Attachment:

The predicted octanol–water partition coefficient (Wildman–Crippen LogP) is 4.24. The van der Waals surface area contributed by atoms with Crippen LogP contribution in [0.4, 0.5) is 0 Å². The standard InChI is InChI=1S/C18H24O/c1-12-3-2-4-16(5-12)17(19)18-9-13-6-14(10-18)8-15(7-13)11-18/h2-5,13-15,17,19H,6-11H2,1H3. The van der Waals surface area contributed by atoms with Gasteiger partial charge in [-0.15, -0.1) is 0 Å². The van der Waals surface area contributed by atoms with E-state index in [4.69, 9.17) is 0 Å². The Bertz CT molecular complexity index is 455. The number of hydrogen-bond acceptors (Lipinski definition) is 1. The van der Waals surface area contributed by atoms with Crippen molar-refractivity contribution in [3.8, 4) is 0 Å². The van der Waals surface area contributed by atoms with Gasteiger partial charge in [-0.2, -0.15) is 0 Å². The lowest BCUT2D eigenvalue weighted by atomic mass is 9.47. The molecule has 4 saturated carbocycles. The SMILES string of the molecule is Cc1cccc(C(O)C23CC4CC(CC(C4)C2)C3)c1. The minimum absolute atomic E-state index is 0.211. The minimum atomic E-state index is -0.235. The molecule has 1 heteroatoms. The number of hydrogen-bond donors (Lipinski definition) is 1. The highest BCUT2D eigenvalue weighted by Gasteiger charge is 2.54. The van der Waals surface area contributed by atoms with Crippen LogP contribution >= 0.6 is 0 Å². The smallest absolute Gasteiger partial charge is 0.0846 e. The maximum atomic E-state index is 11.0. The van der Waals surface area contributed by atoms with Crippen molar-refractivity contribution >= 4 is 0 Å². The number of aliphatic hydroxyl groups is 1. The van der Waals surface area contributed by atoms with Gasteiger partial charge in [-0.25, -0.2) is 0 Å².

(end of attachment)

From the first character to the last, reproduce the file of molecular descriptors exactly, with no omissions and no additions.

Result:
The predicted octanol–water partition coefficient (Wildman–Crippen LogP) is 4.24. The van der Waals surface area contributed by atoms with Crippen LogP contribution in [0.4, 0.5) is 0 Å². The standard InChI is InChI=1S/C18H24O/c1-12-3-2-4-16(5-12)17(19)18-9-13-6-14(10-18)8-15(7-13)11-18/h2-5,13-15,17,19H,6-11H2,1H3. The van der Waals surface area contributed by atoms with Gasteiger partial charge in [-0.15, -0.1) is 0 Å². The van der Waals surface area contributed by atoms with E-state index in [4.69, 9.17) is 0 Å². The Bertz CT molecular complexity index is 455. The number of hydrogen-bond acceptors (Lipinski definition) is 1. The van der Waals surface area contributed by atoms with Crippen molar-refractivity contribution in [3.8, 4) is 0 Å². The van der Waals surface area contributed by atoms with Gasteiger partial charge in [-0.2, -0.15) is 0 Å². The lowest BCUT2D eigenvalue weighted by atomic mass is 9.47. The molecule has 4 saturated carbocycles. The SMILES string of the molecule is Cc1cccc(C(O)C23CC4CC(CC(C4)C2)C3)c1. The minimum absolute atomic E-state index is 0.211. The minimum atomic E-state index is -0.235. The molecule has 1 heteroatoms. The number of hydrogen-bond donors (Lipinski definition) is 1. The highest BCUT2D eigenvalue weighted by Gasteiger charge is 2.54. The van der Waals surface area contributed by atoms with Crippen LogP contribution >= 0.6 is 0 Å². The smallest absolute Gasteiger partial charge is 0.0846 e. The maximum atomic E-state index is 11.0. The van der Waals surface area contributed by atoms with Crippen molar-refractivity contribution >= 4 is 0 Å². The number of aliphatic hydroxyl groups is 1. The van der Waals surface area contributed by atoms with Gasteiger partial charge in [-0.25, -0.2) is 0 Å².